Yesterday, I wrote about a local publication that ran two fabricated letters to the editor (also known as “astroturf”). I sent a brief note to the Editor in Chief of Sun Publications alerting him to the fact that both letters weren’t original letters but were in fact created at President Bush’s reelection website.
To his credit, Joe Corrado wrote back this morning. With his permission, I’ve included his response to my note (my original e-mail is below):
Thank you for the note. Yes, we’re aware of the problem, and like you, we do consider it a problem – we want our letters to be original compositions by our letter writers. It came to our attention earlier this summer, and since then, we’ve tried to be particularly diligent in weeding out form letters from original letters. We’ve been aware of the Bush site and have made it standard practice to check not only it, but other political sites as well for letters that aren’t a writer’s original work. I don’t know how many letters we’ve received, traced back to those sites and have held, but it would be in the dozens.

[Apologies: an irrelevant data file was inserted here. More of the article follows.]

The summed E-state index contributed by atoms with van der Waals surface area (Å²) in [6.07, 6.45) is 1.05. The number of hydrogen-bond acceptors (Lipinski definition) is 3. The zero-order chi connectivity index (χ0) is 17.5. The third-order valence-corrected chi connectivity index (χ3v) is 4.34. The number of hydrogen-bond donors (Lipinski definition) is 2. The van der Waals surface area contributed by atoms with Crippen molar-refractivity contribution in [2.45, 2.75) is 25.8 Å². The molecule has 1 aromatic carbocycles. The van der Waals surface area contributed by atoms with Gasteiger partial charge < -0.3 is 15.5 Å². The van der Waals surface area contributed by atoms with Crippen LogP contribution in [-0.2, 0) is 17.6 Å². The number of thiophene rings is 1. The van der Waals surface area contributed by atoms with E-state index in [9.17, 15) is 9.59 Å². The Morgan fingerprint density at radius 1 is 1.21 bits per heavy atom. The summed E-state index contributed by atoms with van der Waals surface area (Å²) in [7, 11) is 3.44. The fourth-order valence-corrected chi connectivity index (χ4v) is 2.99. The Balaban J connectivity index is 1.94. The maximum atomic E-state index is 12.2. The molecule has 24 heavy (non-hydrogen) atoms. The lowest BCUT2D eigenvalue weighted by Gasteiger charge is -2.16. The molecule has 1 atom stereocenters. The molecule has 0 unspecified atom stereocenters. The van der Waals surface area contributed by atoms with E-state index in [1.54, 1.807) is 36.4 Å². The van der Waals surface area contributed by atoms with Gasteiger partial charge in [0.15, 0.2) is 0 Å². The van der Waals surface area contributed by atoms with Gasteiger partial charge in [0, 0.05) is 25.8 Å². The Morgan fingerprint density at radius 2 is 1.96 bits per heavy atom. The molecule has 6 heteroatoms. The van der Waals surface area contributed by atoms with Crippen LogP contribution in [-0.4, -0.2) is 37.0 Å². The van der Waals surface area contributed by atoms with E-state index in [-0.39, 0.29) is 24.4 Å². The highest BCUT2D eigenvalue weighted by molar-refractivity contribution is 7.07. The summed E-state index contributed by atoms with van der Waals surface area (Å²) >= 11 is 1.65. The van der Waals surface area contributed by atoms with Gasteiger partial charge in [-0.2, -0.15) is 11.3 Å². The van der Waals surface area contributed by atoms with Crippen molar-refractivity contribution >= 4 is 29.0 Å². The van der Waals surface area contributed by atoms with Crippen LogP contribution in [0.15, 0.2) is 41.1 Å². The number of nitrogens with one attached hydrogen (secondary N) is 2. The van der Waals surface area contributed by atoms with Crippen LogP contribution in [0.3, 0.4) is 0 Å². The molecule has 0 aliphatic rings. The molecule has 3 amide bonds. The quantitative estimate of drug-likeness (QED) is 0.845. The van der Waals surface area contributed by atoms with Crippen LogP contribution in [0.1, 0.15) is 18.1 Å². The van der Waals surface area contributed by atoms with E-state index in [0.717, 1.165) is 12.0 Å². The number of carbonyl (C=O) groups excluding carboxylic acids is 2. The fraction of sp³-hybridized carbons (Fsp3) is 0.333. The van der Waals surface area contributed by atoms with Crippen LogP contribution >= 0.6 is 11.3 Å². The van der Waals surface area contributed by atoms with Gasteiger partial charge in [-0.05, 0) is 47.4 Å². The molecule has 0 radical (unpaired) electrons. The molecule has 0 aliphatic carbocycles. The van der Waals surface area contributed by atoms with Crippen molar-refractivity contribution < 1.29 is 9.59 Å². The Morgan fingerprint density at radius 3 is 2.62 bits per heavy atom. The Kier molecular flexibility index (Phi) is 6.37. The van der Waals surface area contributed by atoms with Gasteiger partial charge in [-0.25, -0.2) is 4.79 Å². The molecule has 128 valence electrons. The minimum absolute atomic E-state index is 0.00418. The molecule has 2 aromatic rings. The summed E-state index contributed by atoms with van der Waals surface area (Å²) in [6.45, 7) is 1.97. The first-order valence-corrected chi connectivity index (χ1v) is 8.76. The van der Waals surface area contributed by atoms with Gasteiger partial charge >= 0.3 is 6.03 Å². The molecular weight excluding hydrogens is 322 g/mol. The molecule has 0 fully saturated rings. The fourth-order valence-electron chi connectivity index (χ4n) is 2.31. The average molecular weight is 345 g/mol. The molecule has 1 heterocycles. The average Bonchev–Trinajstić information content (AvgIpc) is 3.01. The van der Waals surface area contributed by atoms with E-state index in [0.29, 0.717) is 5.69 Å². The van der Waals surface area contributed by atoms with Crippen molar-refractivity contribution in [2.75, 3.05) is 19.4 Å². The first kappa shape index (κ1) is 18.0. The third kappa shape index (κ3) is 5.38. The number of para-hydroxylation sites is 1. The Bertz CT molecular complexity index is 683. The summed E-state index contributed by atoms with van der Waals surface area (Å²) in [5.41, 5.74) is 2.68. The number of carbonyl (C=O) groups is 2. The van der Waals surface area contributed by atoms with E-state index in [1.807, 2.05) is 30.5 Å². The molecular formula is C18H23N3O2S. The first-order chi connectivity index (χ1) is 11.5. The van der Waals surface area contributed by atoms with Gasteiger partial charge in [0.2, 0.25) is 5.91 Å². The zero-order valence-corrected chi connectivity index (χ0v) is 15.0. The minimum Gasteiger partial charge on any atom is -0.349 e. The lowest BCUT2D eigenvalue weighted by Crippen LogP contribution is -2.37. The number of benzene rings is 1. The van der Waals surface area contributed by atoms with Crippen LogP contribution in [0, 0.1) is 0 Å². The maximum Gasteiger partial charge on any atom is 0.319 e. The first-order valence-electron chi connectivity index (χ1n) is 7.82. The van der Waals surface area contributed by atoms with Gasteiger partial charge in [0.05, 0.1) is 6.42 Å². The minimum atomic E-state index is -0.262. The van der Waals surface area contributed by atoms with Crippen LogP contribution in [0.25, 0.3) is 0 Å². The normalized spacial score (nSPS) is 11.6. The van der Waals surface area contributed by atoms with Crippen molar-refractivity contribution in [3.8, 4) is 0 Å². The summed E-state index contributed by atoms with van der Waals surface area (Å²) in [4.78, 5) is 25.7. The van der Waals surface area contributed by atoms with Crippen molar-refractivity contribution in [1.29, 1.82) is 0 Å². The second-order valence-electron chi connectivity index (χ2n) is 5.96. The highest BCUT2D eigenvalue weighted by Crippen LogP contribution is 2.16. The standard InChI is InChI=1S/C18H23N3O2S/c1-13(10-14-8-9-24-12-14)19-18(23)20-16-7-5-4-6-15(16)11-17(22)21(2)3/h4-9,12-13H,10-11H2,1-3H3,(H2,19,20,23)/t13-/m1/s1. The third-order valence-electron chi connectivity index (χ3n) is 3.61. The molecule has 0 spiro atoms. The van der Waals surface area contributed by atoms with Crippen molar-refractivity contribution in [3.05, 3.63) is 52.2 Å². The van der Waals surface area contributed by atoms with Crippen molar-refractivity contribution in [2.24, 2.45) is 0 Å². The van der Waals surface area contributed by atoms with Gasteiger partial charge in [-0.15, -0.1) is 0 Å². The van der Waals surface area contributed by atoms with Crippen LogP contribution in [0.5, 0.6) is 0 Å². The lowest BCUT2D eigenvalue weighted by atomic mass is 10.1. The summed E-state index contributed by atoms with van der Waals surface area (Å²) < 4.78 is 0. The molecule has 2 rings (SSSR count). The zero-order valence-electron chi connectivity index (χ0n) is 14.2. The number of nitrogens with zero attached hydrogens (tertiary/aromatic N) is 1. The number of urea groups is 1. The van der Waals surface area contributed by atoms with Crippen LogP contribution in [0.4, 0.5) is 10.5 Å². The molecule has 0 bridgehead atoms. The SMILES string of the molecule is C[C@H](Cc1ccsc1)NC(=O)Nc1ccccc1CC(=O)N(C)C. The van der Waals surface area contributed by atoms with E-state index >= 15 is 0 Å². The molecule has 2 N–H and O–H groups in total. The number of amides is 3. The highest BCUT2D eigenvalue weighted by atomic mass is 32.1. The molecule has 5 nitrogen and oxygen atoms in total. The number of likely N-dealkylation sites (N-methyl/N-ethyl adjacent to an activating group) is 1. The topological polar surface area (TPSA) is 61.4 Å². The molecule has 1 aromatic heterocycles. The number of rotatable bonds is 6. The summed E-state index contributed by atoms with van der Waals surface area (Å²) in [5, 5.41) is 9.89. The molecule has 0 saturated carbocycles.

These slipped through, but shouldn’t have, and we’re doing what we can to keep more instances of that from happening again.
Thank you again for raising what I consider a serious issue.
Editor in Chief
From: Rick Klau [mailto:email@example.com]
Sent: Tuesday, August 17, 2004 5:57 PM
Subject: Form letters to the editor
[Not a letter to the editor, but a heads up to your LTE department.]
Both contain the exact language available on this page at <a href=“http://www.georgewbush.com/Economy/WriteNewspapers.aspx?AgendaID=2
“>the President’s website.
I’m not sure what your policy is on so-called “astroturf” – Editor and Publisher talked about this last year.
I give Joe a lot of credit for his prompt reply and his efforts at preventing this kind of form letter advertising-by-proxy. (And as I noted in the comments on my previous post, I don’t like this kind of tactic when employed by the Democrats either.)
I’m more than a little stretched thin right now, but I have an idea for how to solve this problem. If anyone’s interested in helping out, it would be a clearinghouse of astroturf language that would automate the process by which publishers could do a quick check against known astroturf campaigns. Let me know if you want to help out, I think with a handful of people we could tackle this in a weekend.